February/March 1998 | Volume 49, Issue 1
Save for the Civil War, what occurred after a carpenter glimpsed a flash of yellow 150 years ago was the biggest story of the nineteenth century. RICHARD REINHARDT examines what we think we know (and don’t) about the people who made it happen.
At the village of Coloma on the south fork of the American River, there are picnic grounds and a replica of John Sutter’s mill to mark the spot where Marshall’s exclamation (customarily rendered “Boys, I believe I’ve found a gold mine!”) set off the greatest of all gold rushes. Busloads of schoolchildren swarm the site. Teachers dredge up everything they know about that chilly afternoon in 1848 and retell the story in all its debatable details: how Marshall took his chips of gleaming yellow gravel to the cabin of his foreman, Peter Wimmer, where Wimmer’s wife, Jane (or was her name Jennie?), boiled them in a pot of homemade soap to see if lye would dim their color; how Marshall carried his treasure in a knotted cloth to Suffer, an ambitious immigrant from Switzerland who had obtained a Mexican land grant and was building and fortifying a private empire he called New Helvetia; how Sutter, having bitten and hammered the grains and doused them in nitric acid, concluded that they really were gold and then attempted (or possibly did not attempt ] to keep the secret from the myriad outsiders who were certain to overrun his empire; and how, almost four months later, an enterprising Mormon colonist named Sam Brannan, having figured out what the fuss was all about, quickly built several supply stores to accommodate the anticipated invasion and then rambled through the streets of the village of San Francisco waving a little quinine bottle and shouting, “Gold! Gold! Gold from the American River!”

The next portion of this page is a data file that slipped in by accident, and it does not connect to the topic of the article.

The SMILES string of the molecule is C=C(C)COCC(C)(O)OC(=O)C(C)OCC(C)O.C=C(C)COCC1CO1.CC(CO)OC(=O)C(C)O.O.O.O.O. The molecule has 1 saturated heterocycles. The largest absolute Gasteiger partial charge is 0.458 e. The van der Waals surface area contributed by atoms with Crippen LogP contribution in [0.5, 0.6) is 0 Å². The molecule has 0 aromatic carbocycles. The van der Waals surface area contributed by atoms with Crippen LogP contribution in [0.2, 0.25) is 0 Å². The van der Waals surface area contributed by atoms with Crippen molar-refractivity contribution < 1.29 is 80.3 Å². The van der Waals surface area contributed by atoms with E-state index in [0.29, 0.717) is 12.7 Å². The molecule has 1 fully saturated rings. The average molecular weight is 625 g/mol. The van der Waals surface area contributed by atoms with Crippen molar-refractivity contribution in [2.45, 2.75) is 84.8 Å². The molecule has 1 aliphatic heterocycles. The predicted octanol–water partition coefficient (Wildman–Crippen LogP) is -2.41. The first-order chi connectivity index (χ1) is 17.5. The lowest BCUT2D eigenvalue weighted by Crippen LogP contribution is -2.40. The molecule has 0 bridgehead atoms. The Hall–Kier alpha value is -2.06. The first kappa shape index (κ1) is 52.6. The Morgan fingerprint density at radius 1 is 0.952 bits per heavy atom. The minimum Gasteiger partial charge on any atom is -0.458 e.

More than thirty million people now live in California, and most of us, like the schoolchildren visiting Coloma, have a rough idea what happened after Sam Brannan’s famous show-and-tell. In our collective mind the gold rush opens with a swift montage of banjos plinking “Oh, Susanna!” while wagon wheels creak westward. Next we cut to a black-and-white panorama of shack-town San Francisco, swollen from 850 motley adventurers to 85,000 motley adventurers. Abandoned ships from Baltimore and Bremen lie rotting under tangled hawsers on the tidal flats of Yerba Buena Cove. The waterfront is teeming with Tasmanian sheep farmers dressed in cabbage-tree hats and moleskin trousers and carrying bedrolls made of possum fur; Chinese in knee-length breeches and quilted jackets, with pigtails coiled up in hats that look like small, black bee-hives; Peruvians in chocolate brown ponchos; Malays with krises in their belts; and, of course, thousands of adolescent boys from the farms and towns of the East, dazzled by the noise, the smells, the opportunities for sudden wealth and reckless misbehavior. Picking their way along the rickety plank sidewalks slung among the scuttled ships, newcomers encounter peddlers hawking cakes and coffee at incredible prices, cheapjacks selling shirts and underdrawers from the sea chests of the recent dead, tinhorn gamblers rattling metal dice cups, thimbleriggers carrying trays on which to place your bet and guess the cup that hides a pea. Wharf rats from a hundred harbors dart along the rigging of the ships: the gray rats of Valparaiso, Canton, and Singapore; the long, white, pink-eyed rice rats of Batavia; the furtive brown rats of New York, Liverpool, and Boston; and the kangaroo rats of Sydney.